1. Confidentiality: Concealment of information
(prevent unauthorized disclosure of information).
2. Integrity: Trustworthiness of data/resources
(prevent unauthorized modifications).
• Data integrity
• Origin integrity (authentication)
3. Availability: Ability to use information/resources.
(prevent unauthorized withholding of
Authenticity, accountability, reliability, safety,
dependability, survivability . . .
Historically, security is closely linked to secrecy.
Security involved a few organizations dealing mainly
with classified data.
However, nowadays security extends far beyond
• privacy: protection of private data,
• secrecy: protection of organizational data.
“Making sure that everything is as it is supposed to be.”
For Computer Security this means:
Preventing unauthorized writing or modifications.
For Computer Systems this means that:
Services are accessible and useable (without undue
Delay) whenever needed by an authorized entity.
For this we need fault-tolerance.
Faults may be accidental or malicious (Byzantine).
Denial of Service attacks are an example of malicious
Relationship between Confidentiality
Integrity and Availability
Other security requirements
• Reliability – deals with accidental damage,
• Safety – deals with the impact of system failure on the
• Dependability – reliance can be justifiably placed on the system
• Survivability – deals with the recovery of the system after
• Accountability -- actions affecting security must be traceable
to the responsible party. For this,
– Audit information must be kept and protected,
– Access control is needed.
Threats – potential violations of security
Attacks – violations
Attackers – those who execute the violations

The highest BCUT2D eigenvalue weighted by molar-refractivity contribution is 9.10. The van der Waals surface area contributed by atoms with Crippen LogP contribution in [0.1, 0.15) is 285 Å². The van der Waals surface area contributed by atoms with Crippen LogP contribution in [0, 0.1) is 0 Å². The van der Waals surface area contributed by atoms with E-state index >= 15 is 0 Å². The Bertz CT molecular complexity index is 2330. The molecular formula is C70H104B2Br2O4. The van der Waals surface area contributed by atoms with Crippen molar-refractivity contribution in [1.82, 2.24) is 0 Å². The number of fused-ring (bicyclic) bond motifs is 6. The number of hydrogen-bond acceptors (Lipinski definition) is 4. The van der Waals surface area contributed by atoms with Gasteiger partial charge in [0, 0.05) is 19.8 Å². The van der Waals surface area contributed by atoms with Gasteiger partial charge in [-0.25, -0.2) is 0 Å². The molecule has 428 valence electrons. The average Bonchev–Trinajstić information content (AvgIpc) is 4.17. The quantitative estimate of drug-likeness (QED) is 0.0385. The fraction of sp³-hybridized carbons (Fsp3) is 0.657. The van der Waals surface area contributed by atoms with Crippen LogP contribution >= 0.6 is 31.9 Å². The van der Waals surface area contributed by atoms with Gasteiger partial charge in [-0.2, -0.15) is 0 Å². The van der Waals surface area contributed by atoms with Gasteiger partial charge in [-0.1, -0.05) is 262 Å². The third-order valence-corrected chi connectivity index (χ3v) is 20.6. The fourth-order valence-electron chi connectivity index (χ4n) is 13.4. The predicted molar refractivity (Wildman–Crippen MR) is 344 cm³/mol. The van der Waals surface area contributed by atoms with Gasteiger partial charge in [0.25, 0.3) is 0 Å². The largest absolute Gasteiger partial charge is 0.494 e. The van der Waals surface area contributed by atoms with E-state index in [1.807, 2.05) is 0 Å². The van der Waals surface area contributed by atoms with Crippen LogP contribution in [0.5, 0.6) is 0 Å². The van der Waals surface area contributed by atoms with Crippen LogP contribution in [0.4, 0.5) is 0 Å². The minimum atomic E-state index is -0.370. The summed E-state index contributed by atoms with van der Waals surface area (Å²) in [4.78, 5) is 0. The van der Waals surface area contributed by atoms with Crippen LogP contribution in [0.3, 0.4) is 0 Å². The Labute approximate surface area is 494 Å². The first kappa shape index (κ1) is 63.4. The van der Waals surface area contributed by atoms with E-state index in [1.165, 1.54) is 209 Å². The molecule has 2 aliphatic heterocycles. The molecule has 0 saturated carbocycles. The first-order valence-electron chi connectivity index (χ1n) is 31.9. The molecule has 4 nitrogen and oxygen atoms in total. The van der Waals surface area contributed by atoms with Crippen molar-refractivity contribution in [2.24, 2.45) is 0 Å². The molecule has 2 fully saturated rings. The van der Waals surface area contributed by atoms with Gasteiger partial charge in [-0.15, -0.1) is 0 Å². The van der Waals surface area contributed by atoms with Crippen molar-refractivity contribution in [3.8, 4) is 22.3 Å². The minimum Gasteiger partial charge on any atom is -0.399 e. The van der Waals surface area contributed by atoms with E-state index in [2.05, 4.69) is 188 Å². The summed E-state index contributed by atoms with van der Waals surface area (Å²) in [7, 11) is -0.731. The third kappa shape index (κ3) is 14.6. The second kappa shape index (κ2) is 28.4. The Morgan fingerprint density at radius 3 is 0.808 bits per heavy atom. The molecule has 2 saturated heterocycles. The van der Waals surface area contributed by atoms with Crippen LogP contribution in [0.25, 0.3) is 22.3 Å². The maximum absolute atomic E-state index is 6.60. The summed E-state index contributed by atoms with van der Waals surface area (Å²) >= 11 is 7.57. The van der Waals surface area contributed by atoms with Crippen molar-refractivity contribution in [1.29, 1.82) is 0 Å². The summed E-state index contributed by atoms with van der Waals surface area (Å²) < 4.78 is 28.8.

• Disclosure or unauthorized access
• Deception or acceptance of falsified data
• Disruption or interruption or prevention
• Usurpation or unauthorized control
• Snooping (unauthorized interception)
• Modification or alteration
– Active wiretapping
– Man-in-the-middle attacks
• Masquerading or spoofing
• Repudiation of origin
• Denial of receipt
• Denial of Service
Policy and Mechanisms
1. A security policy is a statement of what is / is not
2. A security mechanism is a method or tool that
enforces a security policy.
Assumptions of trust
• P be the set of all possible states of a system
• Q be the set of secure states
A mechanism is secure if P ≤ Q
A mechanism is precise if P = Q
A mechanism is broad if there are states in P which
are not in Q
Trust cannot be quantified precisely.
System specifications design and implementation can
provide a basis for how much one can trust a system.
This is called assurance.
Goals of Computer Security
Security is about protecting assets.
• Reaction (recover/restore assets)
How to achieve Computer Security:
1. Security principles/concepts: explore general
principles/concepts that can be used as a guide to design
secure information processing systems.
2. Security mechanisms: explore some of the security
mechanisms that can be used to secure information
3. Physical/Organizational security: consider physical &
organizational security measures (policies)
Even at this general level there is disagreement on
the precise definitions of some of the required security
• Orange book – US Dept of Defense, Trusted Computer
System Evaluation Criteria.
• ITSEC – European Trusted Computer System Product Criteria.
• CTCPEC – Canadian Trusted Computer System Product
Fundamental Dilemma: Functionality or Assurance
• Security mechanisms need additional computational
• Security policies interfere with working patterns, and
can be very inconvenient.
• Managing security requires additional effort and
• Ideally there should be a tradeoff.
– Cost-benefit analysis
• Example: a database with salary info, which is used by a
second system to print pay checks
– Risk analysis
• Environmental dependence
• Time dependence
• Remote risk
Laws and Customs
• Export controls
• Laws of multiple jurisdiction
• Human issues
– Organizational problems (who is responsible for what)
– People problems (outsiders/insiders)
Tying it all together: how ????